Craig: Thank you for sharing that. When your last comment reminds me, I was talking, I went to a talk by Carl Richards last week at the Riskalyze Conference and he’s the sketch guy, he has a sketch that shows it’s hard to talk about this in a podcast, but it’s a straight line and it says simplicity. And then a big squiggle in the middle, it’s like a giant. It’s like a giant the yarn messed up. But then the kind of the other side, it says elegant simplicity.
Kabir: It seems like what you’re looking for here. For sure, for sure. And it cuts across platforms as in, I think historically, a lot of the consumer and investor-facing platforms have had that kind of focus. So people will spend a lot of time on the mobile app and the website and things like that. But the advisor-facing platforms and even the collaboration between advisors and investors are huge areas of opportunity for the kind of elegant simplicity you just talked about. I mean, there’s tons and tons of areas that you can actually. And if you approach it right, there’s massive upside in that.
Craig: I would agree. Talking about a different area, I’ve seen some stuff on LinkedIn and some news reports, person thinks about research. So there’s a lot of talking on the regular space about how to provide research, whether it’s equity research, think of research, two advisors and clients. Are you guys doing anything around that space you could share?
Kabir: I mean, we have been out there and will be a lot more research for us as an exciting space. And we’re kind of approached the strategy differently and finding it’s actually serving us quite well. Because for us, unlike many more established firms in that space, research for us is a way to support our advisors. So that they can help their end clients. I mean, that’s the mission when it comes down to it in terms of what we’re trying to do with research and what we’re trying to solve for as a capability. And so a lot of what we’re trying to do is grow the team, which is the part of what you’ve seen on LinkedIn, which is we want to be able to provide breadth and depth of coverage, right, for advisors to support their end clients and continue evolving the kind of content we’re putting out there, right? I mean, we feel good about that. And, you know, the quality, the ability to connect with the tool scale investment process, all that’s obviously core to any credible research offering. And then, you know, centralized model management, which is the teams continue to curate and manage models. So I think all those are basic parts of what we want to do and what anyone would do in research. The exciting piece for us though, is what we are trying to make sure it is accessible to 21,000 advisors and all their clients. What that starts to play into is not just the models and the production of content, but also how you distribute that using technology and how you get the word out there. It starts to become this interesting intersection of the core research capabilities and marketing and technology. And that is what our strategies found it on. And we’re part of the way there, there’s a lot more to do. But you know, we’re trying to do is make sure we have sophisticated ways of sharing the content and serving it up to advice that complement all the other things you would expect from a research offering. So you would be seeing a lot more of that. I am glad you’re noticing it on LinkedIn. That means things are working, but much more to go.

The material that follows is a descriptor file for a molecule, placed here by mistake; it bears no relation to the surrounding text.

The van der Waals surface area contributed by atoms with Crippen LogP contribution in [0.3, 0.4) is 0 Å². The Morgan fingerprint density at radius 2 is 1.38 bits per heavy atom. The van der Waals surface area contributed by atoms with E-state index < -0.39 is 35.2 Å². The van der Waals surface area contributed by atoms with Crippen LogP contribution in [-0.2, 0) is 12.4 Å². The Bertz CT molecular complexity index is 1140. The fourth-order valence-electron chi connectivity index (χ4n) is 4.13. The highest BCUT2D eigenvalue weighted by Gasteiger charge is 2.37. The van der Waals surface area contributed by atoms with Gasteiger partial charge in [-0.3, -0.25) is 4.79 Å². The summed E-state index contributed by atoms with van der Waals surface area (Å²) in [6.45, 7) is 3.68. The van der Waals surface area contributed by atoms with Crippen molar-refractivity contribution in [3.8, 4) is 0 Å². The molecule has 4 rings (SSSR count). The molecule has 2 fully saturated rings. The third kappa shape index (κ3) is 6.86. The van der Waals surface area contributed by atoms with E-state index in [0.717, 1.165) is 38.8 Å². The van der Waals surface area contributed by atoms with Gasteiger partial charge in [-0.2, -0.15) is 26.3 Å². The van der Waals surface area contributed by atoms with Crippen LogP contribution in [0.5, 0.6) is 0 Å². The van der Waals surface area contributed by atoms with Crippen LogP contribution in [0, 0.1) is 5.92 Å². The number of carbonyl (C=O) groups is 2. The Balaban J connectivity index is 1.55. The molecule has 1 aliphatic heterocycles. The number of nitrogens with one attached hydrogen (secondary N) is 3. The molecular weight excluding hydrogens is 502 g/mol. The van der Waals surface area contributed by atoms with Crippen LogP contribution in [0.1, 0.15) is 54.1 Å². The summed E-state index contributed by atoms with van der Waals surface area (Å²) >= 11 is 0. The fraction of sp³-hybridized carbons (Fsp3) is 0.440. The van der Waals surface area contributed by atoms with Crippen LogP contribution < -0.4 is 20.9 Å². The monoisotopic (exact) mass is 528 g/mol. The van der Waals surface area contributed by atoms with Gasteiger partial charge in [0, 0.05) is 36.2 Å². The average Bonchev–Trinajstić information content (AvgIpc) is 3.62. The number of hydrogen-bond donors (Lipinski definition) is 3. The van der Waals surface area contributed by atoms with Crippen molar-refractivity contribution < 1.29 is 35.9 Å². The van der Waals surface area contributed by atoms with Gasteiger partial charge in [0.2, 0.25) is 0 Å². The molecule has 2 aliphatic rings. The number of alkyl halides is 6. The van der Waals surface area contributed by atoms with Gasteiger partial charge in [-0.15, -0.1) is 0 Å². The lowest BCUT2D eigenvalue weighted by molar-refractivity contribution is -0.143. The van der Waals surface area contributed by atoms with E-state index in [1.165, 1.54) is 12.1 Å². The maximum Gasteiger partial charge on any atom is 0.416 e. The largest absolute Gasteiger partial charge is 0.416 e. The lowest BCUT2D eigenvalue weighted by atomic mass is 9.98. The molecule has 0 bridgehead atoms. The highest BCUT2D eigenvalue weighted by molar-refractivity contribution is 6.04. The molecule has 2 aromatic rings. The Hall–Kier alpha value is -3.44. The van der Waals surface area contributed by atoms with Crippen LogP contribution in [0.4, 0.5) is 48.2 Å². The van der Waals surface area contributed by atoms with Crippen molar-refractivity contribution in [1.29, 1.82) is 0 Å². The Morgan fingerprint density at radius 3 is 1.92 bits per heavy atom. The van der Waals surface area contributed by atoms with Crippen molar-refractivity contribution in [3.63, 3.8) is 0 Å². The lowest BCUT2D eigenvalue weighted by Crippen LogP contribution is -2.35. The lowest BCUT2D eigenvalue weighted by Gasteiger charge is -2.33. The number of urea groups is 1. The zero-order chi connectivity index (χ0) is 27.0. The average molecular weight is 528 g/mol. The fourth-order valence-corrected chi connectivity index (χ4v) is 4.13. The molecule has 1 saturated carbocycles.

Artificial Intelligence at LPL
Craig: Thank you for sharing that. And last question I will squeeze one more in. We talked about trends or personalization. Are you guys working with anything with artificial intelligence, machine learning? If you are being shared how you’re building that into your platform or into your tools or into reporting or things to help advisors be more efficient?
Kabir: Yeah, we’re looking at a few different areas. And frankly, they’re pretty disparate areas because they range from, proof of concept we’re doing even in areas like a clear organization which is compliance, legal and regulatory looking at elements of natural language processing, they’re looking at inside engines that we can use to serve advisors. Again, the advisor is always the one we’re going to serve those two, right? They decide, but a lot of the goal there is how do we continue giving them reasons and opportunities to have the most meaningful conversations with their end clients. We’re looking at capabilities also around tax management, which is, you mentioned personalization, right? And so did I as you go deeper and deeper, you know, you do need an elemental sophistication in terms of the intelligence you’re using, right? It’s can’t be a manual process anymore. That’s just a flavor of things we’re looking at. I mean, there’s several areas that we are actually quite excited about. I think this space in general is going to be one where correctly applied, and a big part of correctly applied I will say is that if it’s solving for a real need, as opposed to being something. If it’s solving for a real need and it’s core to what advises the clients want, then I think we’re going to see the applications of intelligence in a number of different places. But I try to give you a sort of broad range of examples only because that sort of gives you an idea of the opportunities that exist in this space.
Craig: That was super helpful. I think everyone appreciated it and we’ve run out of time. Even so open with us, we appreciate it. Thanks so much for being on the program.
Kabir: No, thank you. That was great. It was as much fun as I expected.
Craig: Awesome. Thanks a lot.